We’re settling into a deep winter slumber of cold weather hibernation that’s brought on partly from post-holiday let down and partly from unbearably cold temperatures. No need to bore you with details as I’m sure you’ve all seen the photos and memes of this atypical East Coast cold snap, but it’s been very cold, considering we had such a warm Fall. But I guess we were due for a cold winter after the string of recent mild ones.
De-Christmasing the house (and I do kind of love that word, “de-Christmas”) is always a little bittersweet, but it felt really good to clean up and remove all traces of the holiday this morning. Not without wrangling the brittle tree, of course. Our Christmas trees over the years have gotten bigger and taller, mostly because we don’t bother having the workers at the tree stand unwrap it and shake it out for us to look at before purchase. The unwrapping happens at home and it feels like opening a gift because we’ve always been surprised at how big and full the trees unfold when we untie the twine (last year we had to cut part of the top off because the tree didn’t even fit). But it’s a monster task to get the tree outside when the holidays are over. Angling a huge 7-8 foot tree into the elevator with a constant stream of dry falling needles everywhere is every bit of a tricky job as it sounds. Not to mention rushing back in to sweep and vacuum up all the needles from the elevator and common hallways before neighbors notice. But it gets done, as it always does.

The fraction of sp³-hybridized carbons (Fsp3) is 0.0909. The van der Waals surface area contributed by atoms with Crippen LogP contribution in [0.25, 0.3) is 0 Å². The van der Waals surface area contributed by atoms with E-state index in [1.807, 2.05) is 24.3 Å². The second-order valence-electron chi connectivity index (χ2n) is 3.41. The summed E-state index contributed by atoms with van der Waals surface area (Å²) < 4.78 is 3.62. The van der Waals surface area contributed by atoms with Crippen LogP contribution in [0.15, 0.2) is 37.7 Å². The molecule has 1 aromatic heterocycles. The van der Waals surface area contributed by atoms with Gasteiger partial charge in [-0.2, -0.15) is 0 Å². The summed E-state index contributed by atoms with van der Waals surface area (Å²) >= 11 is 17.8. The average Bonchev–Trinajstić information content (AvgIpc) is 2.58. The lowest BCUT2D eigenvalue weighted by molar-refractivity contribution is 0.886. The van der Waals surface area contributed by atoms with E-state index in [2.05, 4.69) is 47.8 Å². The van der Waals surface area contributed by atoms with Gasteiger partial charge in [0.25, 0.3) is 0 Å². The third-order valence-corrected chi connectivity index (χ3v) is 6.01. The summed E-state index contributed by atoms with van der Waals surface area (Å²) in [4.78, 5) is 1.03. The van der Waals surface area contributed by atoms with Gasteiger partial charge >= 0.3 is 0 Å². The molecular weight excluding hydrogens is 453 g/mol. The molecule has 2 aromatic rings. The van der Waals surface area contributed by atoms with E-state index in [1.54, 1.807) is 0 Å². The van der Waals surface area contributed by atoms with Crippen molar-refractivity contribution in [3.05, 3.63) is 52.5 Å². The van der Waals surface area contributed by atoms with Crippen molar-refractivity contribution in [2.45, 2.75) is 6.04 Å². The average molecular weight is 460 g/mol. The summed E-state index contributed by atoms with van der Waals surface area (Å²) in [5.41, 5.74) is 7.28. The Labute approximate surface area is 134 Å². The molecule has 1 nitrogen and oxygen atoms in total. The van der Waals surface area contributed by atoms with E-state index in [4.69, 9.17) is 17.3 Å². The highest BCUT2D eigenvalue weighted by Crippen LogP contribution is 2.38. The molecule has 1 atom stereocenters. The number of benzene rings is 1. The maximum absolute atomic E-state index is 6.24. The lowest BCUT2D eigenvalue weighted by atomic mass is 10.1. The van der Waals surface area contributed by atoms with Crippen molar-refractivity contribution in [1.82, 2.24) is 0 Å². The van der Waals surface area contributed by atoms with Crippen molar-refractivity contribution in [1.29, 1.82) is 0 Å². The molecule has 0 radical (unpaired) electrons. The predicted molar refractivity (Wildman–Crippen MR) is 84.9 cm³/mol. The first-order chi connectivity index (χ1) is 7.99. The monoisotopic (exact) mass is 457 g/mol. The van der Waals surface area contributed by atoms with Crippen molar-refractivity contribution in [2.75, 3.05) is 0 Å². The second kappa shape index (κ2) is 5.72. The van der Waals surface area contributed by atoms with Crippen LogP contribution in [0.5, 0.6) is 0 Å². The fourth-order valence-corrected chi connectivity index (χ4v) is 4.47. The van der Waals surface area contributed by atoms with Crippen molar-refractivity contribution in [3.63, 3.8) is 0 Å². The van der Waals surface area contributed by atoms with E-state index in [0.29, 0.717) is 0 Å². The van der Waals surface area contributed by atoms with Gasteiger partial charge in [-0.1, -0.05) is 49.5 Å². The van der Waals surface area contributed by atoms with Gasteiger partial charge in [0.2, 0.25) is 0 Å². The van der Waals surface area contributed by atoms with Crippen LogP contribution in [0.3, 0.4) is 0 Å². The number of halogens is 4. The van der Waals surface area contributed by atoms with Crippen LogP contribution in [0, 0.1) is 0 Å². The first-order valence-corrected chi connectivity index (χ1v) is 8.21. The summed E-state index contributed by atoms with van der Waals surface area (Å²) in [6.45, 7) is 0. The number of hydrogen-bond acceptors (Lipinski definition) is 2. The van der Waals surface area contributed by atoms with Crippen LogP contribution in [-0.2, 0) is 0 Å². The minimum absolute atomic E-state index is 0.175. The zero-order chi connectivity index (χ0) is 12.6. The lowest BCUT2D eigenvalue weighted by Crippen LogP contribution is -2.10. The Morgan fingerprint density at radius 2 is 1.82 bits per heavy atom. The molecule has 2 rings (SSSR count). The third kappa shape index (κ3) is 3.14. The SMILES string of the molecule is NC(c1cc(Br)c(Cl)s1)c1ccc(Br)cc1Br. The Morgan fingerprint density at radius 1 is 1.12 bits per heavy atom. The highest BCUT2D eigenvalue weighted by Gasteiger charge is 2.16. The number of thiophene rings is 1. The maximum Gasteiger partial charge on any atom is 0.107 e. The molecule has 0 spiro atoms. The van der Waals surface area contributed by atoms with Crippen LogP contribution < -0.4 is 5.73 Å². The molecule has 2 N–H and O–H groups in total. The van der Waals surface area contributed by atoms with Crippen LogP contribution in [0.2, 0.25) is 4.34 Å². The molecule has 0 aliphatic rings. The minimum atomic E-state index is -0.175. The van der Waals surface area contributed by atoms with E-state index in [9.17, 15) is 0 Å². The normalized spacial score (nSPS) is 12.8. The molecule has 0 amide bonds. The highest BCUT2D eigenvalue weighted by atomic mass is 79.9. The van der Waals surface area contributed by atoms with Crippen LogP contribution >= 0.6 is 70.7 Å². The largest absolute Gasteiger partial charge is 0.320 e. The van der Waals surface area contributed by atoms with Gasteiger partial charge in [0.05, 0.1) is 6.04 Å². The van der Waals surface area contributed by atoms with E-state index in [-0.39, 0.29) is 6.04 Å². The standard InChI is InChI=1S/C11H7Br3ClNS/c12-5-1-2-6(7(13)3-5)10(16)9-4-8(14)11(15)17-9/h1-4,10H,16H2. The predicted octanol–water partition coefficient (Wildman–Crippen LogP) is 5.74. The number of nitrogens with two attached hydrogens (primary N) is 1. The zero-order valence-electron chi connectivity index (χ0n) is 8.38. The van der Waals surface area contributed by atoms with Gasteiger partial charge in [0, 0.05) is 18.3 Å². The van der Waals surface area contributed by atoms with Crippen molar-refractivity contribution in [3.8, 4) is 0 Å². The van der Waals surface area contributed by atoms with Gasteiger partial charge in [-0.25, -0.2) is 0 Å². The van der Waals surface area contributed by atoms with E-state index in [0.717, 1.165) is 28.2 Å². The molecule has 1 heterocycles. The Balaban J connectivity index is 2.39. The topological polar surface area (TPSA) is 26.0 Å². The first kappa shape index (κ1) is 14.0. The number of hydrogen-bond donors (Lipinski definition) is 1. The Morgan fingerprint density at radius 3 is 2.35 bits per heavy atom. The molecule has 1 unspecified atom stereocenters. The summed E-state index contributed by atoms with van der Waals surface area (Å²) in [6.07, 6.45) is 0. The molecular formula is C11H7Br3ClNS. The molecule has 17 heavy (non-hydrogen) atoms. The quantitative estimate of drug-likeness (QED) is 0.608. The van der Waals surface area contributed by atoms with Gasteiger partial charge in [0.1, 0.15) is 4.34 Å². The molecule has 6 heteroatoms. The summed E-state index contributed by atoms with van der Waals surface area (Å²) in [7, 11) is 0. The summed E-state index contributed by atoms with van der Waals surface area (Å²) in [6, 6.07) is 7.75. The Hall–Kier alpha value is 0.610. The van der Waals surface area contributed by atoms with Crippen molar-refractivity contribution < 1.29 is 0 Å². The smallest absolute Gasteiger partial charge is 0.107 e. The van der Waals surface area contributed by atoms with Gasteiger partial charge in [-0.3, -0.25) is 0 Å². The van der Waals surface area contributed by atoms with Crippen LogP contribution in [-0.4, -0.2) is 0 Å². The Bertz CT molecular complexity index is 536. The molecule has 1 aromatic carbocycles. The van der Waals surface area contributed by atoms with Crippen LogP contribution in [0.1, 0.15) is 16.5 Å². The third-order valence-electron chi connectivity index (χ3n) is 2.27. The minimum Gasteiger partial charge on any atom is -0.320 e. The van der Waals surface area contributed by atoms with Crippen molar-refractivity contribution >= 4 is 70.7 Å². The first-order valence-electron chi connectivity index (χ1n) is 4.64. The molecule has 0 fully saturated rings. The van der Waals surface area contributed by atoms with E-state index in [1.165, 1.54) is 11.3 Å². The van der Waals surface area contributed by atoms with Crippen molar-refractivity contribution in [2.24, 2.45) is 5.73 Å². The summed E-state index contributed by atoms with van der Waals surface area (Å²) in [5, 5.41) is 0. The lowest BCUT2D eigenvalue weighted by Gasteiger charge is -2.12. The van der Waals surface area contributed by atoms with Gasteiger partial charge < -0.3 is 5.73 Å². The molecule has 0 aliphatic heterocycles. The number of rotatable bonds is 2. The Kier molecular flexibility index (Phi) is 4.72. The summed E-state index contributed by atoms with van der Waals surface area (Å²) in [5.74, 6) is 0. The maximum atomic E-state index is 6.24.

With the cold temperatures, we’ve mostly stayed indoors during the holidays. Nobody complained, but it’s a bit sad how the kids no longer want to go play in the snow as soon as they wake up to the outside world coated in white while asleep. This is just one of small changes I’m noting as I watch the kids grow up. More homebody tendencies. They’d rather stay home and binge watch TV on Netflix now. It’s a lot harder to motivate teenagers to go to a museum or a city outing. All those family activities that we’d do every weekend without fail when they were younger (and documented on this very blog) have gradually become fewer and far between——partly because of homework, but also because you can’t really bribe teenagers anymore with promises of food and fun. I remember being 14 and not really wanting to hang out with my parents either, so I get it, but you never really think that you’ll turn into those kind of parents. No matter how hip or young you think you are, your kids are still your kids and they’ll eventually choose hanging out with friends over hanging out with family.
One highlight of our quiet holidays was a New Year’s Day brunch at a friend’s house in the neighborhood. No matter where we are, we try to make the traditional Korean rice cake soup which all Koreans eat on New Year’s Day for good luck and a prosperous new year. This year we even made our own dumplings——a task that fell on the (not so little) hands of all the kids. It almost felt like a throwback to the big family New Year’s parties I remember when I was a kid.